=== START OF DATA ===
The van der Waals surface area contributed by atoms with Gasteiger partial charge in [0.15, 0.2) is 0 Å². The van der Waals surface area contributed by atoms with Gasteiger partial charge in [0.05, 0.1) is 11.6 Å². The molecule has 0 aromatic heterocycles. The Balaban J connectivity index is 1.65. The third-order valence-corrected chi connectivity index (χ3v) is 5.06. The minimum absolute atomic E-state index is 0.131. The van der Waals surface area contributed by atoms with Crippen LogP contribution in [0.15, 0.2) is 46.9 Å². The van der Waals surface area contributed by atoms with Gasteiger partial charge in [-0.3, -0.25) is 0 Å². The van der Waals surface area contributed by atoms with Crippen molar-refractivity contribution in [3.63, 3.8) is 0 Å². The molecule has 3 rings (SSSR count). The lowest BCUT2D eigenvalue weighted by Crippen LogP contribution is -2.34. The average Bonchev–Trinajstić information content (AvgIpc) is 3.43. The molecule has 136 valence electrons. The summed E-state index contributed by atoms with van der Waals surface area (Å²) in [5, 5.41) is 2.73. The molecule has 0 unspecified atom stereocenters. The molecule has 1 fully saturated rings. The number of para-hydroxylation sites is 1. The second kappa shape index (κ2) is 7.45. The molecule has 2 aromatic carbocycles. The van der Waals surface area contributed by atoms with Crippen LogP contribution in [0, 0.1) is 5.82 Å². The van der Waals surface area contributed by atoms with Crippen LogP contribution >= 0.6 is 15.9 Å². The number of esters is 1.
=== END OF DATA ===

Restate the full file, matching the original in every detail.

The van der Waals surface area contributed by atoms with Gasteiger partial charge in [0.15, 0.2) is 0 Å². The van der Waals surface area contributed by atoms with Gasteiger partial charge in [0.05, 0.1) is 11.6 Å². The molecule has 0 aromatic heterocycles. The Balaban J connectivity index is 1.65. The third-order valence-corrected chi connectivity index (χ3v) is 5.06. The minimum absolute atomic E-state index is 0.131. The van der Waals surface area contributed by atoms with Crippen LogP contribution in [0.15, 0.2) is 46.9 Å². The van der Waals surface area contributed by atoms with Gasteiger partial charge in [-0.3, -0.25) is 0 Å². The van der Waals surface area contributed by atoms with Crippen molar-refractivity contribution in [3.63, 3.8) is 0 Å². The molecule has 3 rings (SSSR count). The lowest BCUT2D eigenvalue weighted by Crippen LogP contribution is -2.34. The average Bonchev–Trinajstić information content (AvgIpc) is 3.43. The molecule has 136 valence electrons. The summed E-state index contributed by atoms with van der Waals surface area (Å²) in [5, 5.41) is 2.73. The molecule has 0 unspecified atom stereocenters. The molecule has 1 fully saturated rings. The number of para-hydroxylation sites is 1. The second kappa shape index (κ2) is 7.45. The molecule has 2 aromatic carbocycles. The van der Waals surface area contributed by atoms with Crippen LogP contribution in [0, 0.1) is 5.82 Å². The van der Waals surface area contributed by atoms with Crippen LogP contribution >= 0.6 is 15.9 Å². The number of esters is 1.